Firm to pay $1 million over “best interests” breach

Firm to pay $1 million over “best interests” breach | Insurance Business

Firm to pay $1 million over “best interests” breach
A Melbourne-based financial advice group has become the first company of its kind to be penalised for breaches of the best interests duty – an obligation which was introduced under the 2013 Future of Financial Advice (FOFA) reforms.

The Federal Court imposed a civil penalty of $1 million against NSG Services after advisors allegedly provided unreliable guidance on eight occasions between July 2013 and August 2015.

The Australian Securities and Investments Commission began investigating NSG Services as early as 2014 amid claims the company was encouraging clients to purchase unnecessary insurance.

ASIC contends that NSG has trained its advisers that it is almost always in a client’s best interest to take out some form of life risk insurance, regardless of a client’s financial situation,” the corporate regulator said last year, after launching legal action.

“On eight specific occasions, and because of advice provided by NSG advisers, clients were sold insurance and/or advised to rollover superannuation accounts that committed them to costly, unsuitable, and unnecessary financial arrangements.”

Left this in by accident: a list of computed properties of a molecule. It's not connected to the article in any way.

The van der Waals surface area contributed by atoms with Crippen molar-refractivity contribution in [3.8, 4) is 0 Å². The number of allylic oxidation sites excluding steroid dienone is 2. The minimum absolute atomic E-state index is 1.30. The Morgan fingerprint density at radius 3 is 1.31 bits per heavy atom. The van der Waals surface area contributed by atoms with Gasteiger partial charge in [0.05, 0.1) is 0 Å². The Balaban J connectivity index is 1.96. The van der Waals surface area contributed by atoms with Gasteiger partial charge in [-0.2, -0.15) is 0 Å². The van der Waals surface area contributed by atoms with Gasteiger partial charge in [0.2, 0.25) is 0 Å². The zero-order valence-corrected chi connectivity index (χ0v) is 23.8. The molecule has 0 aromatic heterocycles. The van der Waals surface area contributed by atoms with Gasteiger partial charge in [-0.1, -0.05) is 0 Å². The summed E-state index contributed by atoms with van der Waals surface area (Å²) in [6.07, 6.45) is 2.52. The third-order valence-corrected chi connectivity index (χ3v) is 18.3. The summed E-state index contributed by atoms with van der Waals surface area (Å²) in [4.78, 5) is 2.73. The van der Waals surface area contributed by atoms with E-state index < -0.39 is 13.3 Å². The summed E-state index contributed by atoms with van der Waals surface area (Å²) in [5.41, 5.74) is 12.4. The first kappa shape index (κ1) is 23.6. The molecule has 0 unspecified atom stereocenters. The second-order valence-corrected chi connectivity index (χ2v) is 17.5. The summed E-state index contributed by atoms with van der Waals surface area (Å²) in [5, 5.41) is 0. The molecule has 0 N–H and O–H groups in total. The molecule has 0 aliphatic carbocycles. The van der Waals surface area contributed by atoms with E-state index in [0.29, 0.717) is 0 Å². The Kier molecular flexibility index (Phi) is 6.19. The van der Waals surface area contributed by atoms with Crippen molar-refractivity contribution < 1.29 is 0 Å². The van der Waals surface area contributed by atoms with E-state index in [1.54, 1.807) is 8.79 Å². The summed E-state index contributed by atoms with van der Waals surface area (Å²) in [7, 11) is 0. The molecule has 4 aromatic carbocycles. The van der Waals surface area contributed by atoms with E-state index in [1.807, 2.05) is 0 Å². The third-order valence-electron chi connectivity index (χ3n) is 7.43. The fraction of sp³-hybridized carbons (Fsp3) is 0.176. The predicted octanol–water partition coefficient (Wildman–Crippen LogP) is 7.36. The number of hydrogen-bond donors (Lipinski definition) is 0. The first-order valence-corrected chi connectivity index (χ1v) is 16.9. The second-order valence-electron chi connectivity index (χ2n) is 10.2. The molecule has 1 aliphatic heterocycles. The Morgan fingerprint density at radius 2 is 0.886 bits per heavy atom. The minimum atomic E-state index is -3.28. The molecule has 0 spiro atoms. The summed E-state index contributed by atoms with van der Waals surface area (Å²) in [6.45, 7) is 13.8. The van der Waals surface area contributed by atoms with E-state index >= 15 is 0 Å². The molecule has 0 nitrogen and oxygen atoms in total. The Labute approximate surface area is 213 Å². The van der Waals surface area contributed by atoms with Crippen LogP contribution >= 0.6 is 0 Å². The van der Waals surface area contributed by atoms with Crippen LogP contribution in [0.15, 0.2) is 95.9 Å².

Justice Mark Kranz Moshinsky – who presided over the case – said NSG’s failings were systematic in nature and should be considered “very serious” contraventions.

The court found that NSG’s representatives breached Section 961B of the Act by failing to provide advice which complied with the best interests obligations. The firm also breached Section 961G of the Act by failing to provide advice which was appropriate to its clients.

Those breaches formed the basis of 20 contraventions in total.

The court also pointed out that NSG’s training on legal and regulatory obligations was insufficient, it did not conduct regular or substantive performance reviews, its compliance policies were inadequate, and external audits were ignored while internal audits were non-existent.

NSG was also reprimanded for its commission-only remuneration model, which meant representatives would be paid by way of commission for sales of personal risk insurance products and superannuation rollovers.

“This outcome makes clear to the industry the serious consequences of financial services licensees failing to comply with their FOFA obligations,” said ASIC deputy chairman Peter Kell. “ASIC will continue to pursue licensees who fail to do so.”

The firm was also ordered to pay $50,000 in costs to ASIC and will also pay $50,000 towards ASIC’s costs of its investigation.

Insurance Business spoke to a representative from NSG Services but he declined to offer further media comment.


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